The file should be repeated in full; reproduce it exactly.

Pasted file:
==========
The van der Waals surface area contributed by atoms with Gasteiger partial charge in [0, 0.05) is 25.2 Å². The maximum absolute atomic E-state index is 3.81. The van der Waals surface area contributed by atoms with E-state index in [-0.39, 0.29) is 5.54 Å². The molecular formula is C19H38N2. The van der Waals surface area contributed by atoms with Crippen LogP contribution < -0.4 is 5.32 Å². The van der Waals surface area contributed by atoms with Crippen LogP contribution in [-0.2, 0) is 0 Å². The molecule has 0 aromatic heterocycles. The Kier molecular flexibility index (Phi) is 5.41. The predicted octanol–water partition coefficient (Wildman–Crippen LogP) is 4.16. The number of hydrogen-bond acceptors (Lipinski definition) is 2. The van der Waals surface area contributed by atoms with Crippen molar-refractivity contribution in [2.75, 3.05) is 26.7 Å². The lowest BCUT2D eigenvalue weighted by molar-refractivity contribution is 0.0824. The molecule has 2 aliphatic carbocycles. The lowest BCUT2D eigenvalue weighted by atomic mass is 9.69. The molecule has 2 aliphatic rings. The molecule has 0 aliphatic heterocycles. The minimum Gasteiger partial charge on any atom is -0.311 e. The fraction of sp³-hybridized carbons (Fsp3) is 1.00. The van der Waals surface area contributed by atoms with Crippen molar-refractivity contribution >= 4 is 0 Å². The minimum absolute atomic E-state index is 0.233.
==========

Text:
The van der Waals surface area contributed by atoms with Gasteiger partial charge in [0, 0.05) is 25.2 Å². The maximum absolute atomic E-state index is 3.81. The van der Waals surface area contributed by atoms with E-state index in [-0.39, 0.29) is 5.54 Å². The molecular formula is C19H38N2. The van der Waals surface area contributed by atoms with Crippen LogP contribution < -0.4 is 5.32 Å². The van der Waals surface area contributed by atoms with Crippen LogP contribution in [-0.2, 0) is 0 Å². The molecule has 0 aromatic heterocycles. The Kier molecular flexibility index (Phi) is 5.41. The predicted octanol–water partition coefficient (Wildman–Crippen LogP) is 4.16. The number of hydrogen-bond acceptors (Lipinski definition) is 2. The van der Waals surface area contributed by atoms with Crippen molar-refractivity contribution in [2.75, 3.05) is 26.7 Å². The lowest BCUT2D eigenvalue weighted by molar-refractivity contribution is 0.0824. The molecule has 2 aliphatic carbocycles. The lowest BCUT2D eigenvalue weighted by atomic mass is 9.69. The molecule has 2 aliphatic rings. The molecule has 0 aliphatic heterocycles. The minimum Gasteiger partial charge on any atom is -0.311 e. The fraction of sp³-hybridized carbons (Fsp3) is 1.00. The van der Waals surface area contributed by atoms with Crippen molar-refractivity contribution >= 4 is 0 Å². The minimum absolute atomic E-state index is 0.233.